Practice Rational Testing

Testing for secondary causes of osteoporosis

BMJ 2010; 341 doi: https://doi.org/10.1136/bmj.c6959 (Published 16 December 2010) Cite this as: BMJ 2010;341:c6959
  1. Melissa O Premaor, adjunct professor1,
  2. Juliet E Compston, professor of bone medicine2
  1. 1Department of Clinical Medicine, CCS (room 1337/building 26), Av Roraima, 1000, Campus Universitario, Federal University of Santa Maria, Santa Maria, Brazil 97105-900
  2. 2Department of Medicine, Box 157, Addenbrooke’s Hospital, Cambridge CB2 0QQ, UK
  1. Correspondence to: J E Compston jec1001{at}cam.ac.uk

This article summarises what tests should be offered to patients with low bone mineral density to exclude secondary causes of osteoporosis

Learning points

  • Bone densitometry using dual energy x ray absorptiometry should be performed in patients with vertebral fractures to establish whether low bone mineral density is present

  • Secondary causes of osteoporosis are present in about 30% of women and 55% of men with vertebral crush fractures

  • Tests to exclude secondary causes include full blood count and erythrocyte sedimentation rate, bone biochemistry (serum calcium, phosphate, and alkaline phosphatase concentrations), liver and kidney function tests, serum thyroid stimulating hormone, and coeliac serology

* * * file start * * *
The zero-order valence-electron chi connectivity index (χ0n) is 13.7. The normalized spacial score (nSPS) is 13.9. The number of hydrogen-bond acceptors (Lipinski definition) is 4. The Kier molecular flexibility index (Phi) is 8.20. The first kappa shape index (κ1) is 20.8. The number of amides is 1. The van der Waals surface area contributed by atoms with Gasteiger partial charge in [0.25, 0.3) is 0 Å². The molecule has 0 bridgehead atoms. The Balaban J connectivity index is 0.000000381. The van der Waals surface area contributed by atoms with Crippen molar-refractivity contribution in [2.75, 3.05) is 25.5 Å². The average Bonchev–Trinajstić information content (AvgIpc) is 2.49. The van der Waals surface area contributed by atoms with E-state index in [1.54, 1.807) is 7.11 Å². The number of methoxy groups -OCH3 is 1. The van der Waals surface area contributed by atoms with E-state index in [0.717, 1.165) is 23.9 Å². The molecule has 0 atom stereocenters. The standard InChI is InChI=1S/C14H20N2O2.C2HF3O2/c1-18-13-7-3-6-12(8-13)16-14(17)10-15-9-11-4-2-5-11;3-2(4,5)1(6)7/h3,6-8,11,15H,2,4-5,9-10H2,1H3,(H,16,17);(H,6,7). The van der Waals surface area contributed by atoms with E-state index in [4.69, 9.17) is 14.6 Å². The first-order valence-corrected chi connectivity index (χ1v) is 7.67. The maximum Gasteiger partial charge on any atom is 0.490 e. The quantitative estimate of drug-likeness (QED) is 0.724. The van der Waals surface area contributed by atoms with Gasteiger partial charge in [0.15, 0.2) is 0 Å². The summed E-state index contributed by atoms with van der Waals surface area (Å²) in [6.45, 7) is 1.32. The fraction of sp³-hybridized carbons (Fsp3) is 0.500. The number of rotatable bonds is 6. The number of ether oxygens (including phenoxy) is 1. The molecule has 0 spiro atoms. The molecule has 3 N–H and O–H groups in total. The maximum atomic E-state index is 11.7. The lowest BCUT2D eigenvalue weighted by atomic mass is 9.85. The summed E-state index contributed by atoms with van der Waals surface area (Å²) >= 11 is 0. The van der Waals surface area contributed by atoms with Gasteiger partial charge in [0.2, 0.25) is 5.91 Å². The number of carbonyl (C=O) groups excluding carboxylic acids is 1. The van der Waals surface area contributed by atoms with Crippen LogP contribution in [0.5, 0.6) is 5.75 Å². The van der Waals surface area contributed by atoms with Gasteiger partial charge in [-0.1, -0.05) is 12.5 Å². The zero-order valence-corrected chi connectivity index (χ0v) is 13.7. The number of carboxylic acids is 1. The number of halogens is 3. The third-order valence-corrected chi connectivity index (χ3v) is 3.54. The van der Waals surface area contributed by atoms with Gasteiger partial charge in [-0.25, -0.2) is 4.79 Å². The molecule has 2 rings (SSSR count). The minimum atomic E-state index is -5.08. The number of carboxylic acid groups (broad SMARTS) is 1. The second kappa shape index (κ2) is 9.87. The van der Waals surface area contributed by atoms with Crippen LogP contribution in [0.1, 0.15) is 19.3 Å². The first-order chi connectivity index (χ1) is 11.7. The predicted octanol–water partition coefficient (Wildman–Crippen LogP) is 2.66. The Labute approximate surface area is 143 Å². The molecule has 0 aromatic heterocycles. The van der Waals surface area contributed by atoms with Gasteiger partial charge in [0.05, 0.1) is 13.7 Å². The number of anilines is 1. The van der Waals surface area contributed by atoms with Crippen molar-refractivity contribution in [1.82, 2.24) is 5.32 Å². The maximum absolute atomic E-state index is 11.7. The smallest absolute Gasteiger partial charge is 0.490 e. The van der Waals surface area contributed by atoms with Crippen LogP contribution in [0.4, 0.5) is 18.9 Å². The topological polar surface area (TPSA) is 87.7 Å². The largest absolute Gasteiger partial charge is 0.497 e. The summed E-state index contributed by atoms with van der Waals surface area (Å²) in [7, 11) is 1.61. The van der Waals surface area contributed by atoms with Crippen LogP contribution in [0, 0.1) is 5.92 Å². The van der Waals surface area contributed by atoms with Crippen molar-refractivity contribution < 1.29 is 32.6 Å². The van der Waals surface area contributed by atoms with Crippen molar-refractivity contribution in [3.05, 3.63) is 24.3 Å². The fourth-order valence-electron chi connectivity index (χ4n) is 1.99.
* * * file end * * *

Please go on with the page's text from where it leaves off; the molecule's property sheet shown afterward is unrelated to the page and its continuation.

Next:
• In patients with vertebral fractures myeloma should be excluded using serum protein immunoelectrophoresis

A 62 year old woman consulted her general practitioner about low back pain that had started while gardening. She was otherwise healthy, had no notable medical history, and took no medications. Menopause had occurred when she was 51 years old. Clinical examination was normal apart from tenderness over the lower thoracic and upper lumbar spine. A lateral spine radiograph showed vertebral crush fractures at the T12 and L1 vertebrae.

What is the next investigation?

Although back pain in itself is not an indication for bone densitometry, bone density should be measured if vertebral fractures are present. Bone mineral density of the lumbar spine and hip should be measured by dual energy x ray absorptiometry. Osteoporosis is diagnosed if the bone mineral density T score (number of standard deviations above or below normal peak bone mass) is less than or equal to −2.5 at either site.1 However, fragility fractures often occur in individuals with osteopenia (T score −1 to −2.5.2 …

View Full Text

Sign in

Log in through your institution

Free trial

Register for a free trial to thebmj.com to receive unlimited access to all content on thebmj.com for 14 days.
Sign up for a free trial

Subscribe